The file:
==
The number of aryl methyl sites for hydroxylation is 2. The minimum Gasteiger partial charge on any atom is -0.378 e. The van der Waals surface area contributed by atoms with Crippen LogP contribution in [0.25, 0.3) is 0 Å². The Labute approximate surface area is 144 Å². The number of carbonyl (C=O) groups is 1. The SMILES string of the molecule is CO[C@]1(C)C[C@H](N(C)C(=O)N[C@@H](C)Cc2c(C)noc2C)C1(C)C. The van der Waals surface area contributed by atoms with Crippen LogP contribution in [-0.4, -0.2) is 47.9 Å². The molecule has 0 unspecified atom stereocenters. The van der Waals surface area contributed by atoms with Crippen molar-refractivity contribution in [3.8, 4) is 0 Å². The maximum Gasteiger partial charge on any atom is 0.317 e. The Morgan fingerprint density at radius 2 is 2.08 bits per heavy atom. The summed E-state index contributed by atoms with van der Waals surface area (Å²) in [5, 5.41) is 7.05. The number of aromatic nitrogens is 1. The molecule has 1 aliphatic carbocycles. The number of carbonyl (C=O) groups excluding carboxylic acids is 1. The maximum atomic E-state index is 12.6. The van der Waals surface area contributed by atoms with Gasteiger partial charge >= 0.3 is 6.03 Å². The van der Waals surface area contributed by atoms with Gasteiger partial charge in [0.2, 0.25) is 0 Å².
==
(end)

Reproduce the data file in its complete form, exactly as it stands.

The number of aryl methyl sites for hydroxylation is 2. The minimum Gasteiger partial charge on any atom is -0.378 e. The van der Waals surface area contributed by atoms with Crippen LogP contribution in [0.25, 0.3) is 0 Å². The Labute approximate surface area is 144 Å². The number of carbonyl (C=O) groups is 1. The SMILES string of the molecule is CO[C@]1(C)C[C@H](N(C)C(=O)N[C@@H](C)Cc2c(C)noc2C)C1(C)C. The van der Waals surface area contributed by atoms with Crippen LogP contribution in [-0.4, -0.2) is 47.9 Å². The molecule has 0 unspecified atom stereocenters. The van der Waals surface area contributed by atoms with Crippen molar-refractivity contribution in [3.8, 4) is 0 Å². The maximum Gasteiger partial charge on any atom is 0.317 e. The Morgan fingerprint density at radius 2 is 2.08 bits per heavy atom. The summed E-state index contributed by atoms with van der Waals surface area (Å²) in [5, 5.41) is 7.05. The number of aromatic nitrogens is 1. The molecule has 1 aliphatic carbocycles. The number of carbonyl (C=O) groups excluding carboxylic acids is 1. The maximum atomic E-state index is 12.6. The van der Waals surface area contributed by atoms with Gasteiger partial charge >= 0.3 is 6.03 Å². The van der Waals surface area contributed by atoms with Gasteiger partial charge in [0.2, 0.25) is 0 Å².